Last month Clark Williams-Derry wrote about Bent Flyvbjerg’s work on analyzing cost overruns on megaprojects, those large and expensive projects like tunnels, bridges and light rail systems. Such projects are plagued, according to Flyvbjerg, by grossly underestimating the final cost of the projects.

The true cost of projects and whether those projects are actually going to do what they are supposed to do form most of the public debate on megaprojects.

This theme has been echoing in recent discussions on the pages of the Oregonian over the summer in threeopinion pieces written from different perspectives on the Columbia River Crossing project in Portland.

  • They are all worth reading but the best one of them is by Joe Cortright, an economist and chair of the Oregon Governor’s Council of Economic Advisors. He writes:

    Highway advocates have a similar delusion—that traffic levels can only increase. But that’s not true. Driving has been going down in Portland, a trend that started even before the run-up in gas prices and the recession. Traffic counts have been going down on the Interstate bridges for the past three years. And according to Inrix, the nation’s leading providing of real-time traffic information, afternoon peak-hour congestion on I-5 northbound has declined more than 10 percent in the past year. If traffic levels flat-line, or grow much more slowly than in the past—as now seems certain to be the case, thanks to higher gas prices—we simply don’t need 12 lanes of capacity, plus light rail.

    And Cortright goes on to point out that decreasing traffic volumes also adversely affect the tolling scheme which would help pay for the bridge. Fewer cars mean less money for tolls.

    Like Seattle’s megaproject, the deep bore tunnel ($4 billion plus) to replace the broken Alaskan Way Viaduct—the River Crossing ($4 billion plus) project is considered a done deal. The Oregonian editorial board wrote that “in theory, everybody’s signed off on the 12-lane bridge connecting Portland to Vancouver.”

    Even the most hardened supporter of either project would have a difficult time responding to Cortright’s point that Vehicle Miles Traveled (VMT) are falling. Not just per capita miles either, but total miles driven. And it’s been declining for several years now; 2009’s first quarter VMT dropped was the same as the same period in 2004.In the northwest the trend has been the same. So why add expensive new road capacity when people are driving less?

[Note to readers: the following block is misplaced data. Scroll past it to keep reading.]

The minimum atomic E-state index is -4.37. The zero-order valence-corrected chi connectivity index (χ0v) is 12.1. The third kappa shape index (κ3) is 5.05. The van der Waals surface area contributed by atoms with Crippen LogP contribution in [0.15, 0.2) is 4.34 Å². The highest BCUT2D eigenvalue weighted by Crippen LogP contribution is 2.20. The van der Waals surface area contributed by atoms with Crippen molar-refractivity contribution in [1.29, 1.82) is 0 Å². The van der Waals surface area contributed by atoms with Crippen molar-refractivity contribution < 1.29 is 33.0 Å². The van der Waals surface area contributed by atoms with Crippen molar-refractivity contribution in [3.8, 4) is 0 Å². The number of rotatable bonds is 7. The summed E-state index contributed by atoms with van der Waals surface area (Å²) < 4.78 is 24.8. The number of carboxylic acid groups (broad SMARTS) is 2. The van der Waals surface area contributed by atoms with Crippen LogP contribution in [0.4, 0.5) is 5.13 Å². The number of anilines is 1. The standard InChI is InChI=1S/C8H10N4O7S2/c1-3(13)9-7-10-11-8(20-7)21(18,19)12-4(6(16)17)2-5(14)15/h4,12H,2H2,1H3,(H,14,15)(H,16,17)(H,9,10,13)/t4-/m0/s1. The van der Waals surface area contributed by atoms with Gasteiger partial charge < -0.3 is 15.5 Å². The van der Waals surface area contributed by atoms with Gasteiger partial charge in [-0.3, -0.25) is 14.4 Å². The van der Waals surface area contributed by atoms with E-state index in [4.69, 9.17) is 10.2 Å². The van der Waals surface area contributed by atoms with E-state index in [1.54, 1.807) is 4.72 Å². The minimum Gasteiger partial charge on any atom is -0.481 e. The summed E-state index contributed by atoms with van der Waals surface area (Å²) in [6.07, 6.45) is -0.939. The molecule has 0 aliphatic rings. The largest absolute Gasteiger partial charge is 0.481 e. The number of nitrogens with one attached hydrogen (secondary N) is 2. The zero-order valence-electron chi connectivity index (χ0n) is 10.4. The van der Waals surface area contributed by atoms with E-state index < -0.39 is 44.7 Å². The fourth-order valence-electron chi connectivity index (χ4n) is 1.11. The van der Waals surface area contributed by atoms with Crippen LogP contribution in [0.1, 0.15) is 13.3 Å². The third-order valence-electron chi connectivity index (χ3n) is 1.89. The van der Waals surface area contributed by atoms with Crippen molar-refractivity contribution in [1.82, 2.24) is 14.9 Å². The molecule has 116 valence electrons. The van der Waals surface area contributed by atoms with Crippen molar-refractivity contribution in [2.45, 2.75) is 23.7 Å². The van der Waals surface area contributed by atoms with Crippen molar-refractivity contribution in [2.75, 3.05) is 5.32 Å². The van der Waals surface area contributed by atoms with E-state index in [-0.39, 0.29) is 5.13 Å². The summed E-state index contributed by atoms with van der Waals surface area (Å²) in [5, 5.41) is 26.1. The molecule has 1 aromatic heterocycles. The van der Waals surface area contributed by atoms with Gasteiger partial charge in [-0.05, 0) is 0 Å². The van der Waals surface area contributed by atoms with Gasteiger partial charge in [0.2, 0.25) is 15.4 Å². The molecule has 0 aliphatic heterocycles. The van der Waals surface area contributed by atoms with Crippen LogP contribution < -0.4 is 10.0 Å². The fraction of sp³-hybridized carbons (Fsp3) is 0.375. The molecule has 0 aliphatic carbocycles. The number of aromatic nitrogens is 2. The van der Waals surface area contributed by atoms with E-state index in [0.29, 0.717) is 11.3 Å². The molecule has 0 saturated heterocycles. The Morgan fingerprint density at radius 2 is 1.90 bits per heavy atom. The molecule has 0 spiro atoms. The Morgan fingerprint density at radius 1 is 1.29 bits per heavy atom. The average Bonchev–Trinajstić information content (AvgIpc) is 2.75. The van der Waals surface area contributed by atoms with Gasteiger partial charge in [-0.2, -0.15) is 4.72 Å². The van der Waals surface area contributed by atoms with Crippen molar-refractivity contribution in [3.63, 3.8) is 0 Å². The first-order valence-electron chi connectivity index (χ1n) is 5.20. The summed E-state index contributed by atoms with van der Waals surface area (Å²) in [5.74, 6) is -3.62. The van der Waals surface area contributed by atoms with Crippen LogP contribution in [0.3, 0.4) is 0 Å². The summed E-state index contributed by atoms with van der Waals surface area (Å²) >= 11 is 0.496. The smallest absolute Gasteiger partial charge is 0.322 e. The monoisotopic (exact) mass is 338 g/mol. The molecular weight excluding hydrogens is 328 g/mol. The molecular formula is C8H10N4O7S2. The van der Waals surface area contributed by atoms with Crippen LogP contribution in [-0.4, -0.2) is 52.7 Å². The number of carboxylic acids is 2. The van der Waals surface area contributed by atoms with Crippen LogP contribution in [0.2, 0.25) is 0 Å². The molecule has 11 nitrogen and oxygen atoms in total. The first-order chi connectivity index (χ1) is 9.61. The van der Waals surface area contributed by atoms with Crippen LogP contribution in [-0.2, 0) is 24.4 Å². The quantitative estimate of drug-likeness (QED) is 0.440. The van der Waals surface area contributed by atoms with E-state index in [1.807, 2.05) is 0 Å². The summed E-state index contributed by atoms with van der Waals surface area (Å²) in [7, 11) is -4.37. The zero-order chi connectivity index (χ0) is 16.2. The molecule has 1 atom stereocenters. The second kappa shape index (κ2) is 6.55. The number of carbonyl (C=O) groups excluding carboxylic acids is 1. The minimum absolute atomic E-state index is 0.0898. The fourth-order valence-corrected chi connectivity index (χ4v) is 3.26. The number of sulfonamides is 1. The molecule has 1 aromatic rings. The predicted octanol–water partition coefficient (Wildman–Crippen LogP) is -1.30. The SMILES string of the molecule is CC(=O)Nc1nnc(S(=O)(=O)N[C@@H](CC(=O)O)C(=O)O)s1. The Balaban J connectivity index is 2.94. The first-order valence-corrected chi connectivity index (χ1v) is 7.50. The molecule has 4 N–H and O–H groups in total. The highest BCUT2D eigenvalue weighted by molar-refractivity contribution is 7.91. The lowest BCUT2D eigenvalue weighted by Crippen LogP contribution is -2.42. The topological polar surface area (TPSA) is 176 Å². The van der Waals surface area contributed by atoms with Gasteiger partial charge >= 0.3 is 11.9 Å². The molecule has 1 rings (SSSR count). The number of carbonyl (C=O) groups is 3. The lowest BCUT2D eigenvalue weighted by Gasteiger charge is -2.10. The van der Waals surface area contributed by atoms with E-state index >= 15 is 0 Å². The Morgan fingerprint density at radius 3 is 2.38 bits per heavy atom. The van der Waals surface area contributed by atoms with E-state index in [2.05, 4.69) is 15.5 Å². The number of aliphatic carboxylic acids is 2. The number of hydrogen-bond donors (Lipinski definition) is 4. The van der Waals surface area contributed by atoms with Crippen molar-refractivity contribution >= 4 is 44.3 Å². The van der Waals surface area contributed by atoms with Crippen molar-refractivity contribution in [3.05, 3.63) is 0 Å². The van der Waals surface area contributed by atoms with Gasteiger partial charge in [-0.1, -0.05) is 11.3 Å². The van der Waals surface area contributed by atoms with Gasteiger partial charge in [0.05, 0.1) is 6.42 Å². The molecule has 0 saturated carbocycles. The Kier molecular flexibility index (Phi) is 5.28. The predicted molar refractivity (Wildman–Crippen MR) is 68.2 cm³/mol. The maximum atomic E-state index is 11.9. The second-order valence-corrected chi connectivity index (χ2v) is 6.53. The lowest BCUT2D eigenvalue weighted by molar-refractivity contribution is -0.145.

Add to that Flyvbjerg’s study of over 258 megaprojects all over the world that found that 90 percent of them went over budget and another study he did that found that the projects didn’t work the way they were supposed to. Together it paints a pretty grim picture for the tunnel in Seattle and the bridge to Portland. Furthermore, the economy is struggling meaning revenue that funds other critical state and local services are taking a huge hit. Digging into those funds now to buy questionable tunnels and bridges doesn’t make sense.

    But if projects like these go over budget, we don’t have the money to pay for them, and we may not even need them, then why do they keep cropping up? Partially it is what Flyvbjerg points illustrate in his fantastic chart that I am reposting :

    Flyvbjerg - deception and delusion

    Megaprojects often end up being solutions to political problems rather than transportation problems. The strange dynamic of delusion and deception that Flyvbjerg describes so well is really the symptom of well intentioned politicians trying to meet the needs of their various constituencies, which sometimes means spending lots of money addressing their particular issues. For labor it might be jobs, for transit advocates it might be a train and for business it might be the ability to move commuters and freight.

    What often emerges are huge, expensive projects that employ people for a short time and, on paper, may seem to solve many problems at once. But Flybjerg’s evidence shows that the more politics distort the engineering and financing of the projects the more untenable they become. Unfortunately, there is no simple solution to this problem, but it does point to the importance of looking for “least cost” solutions that carefully steward our resources whether financial or environmental. Having elected leadership willing to resist turning capitol projects into political panaceas would be a good start.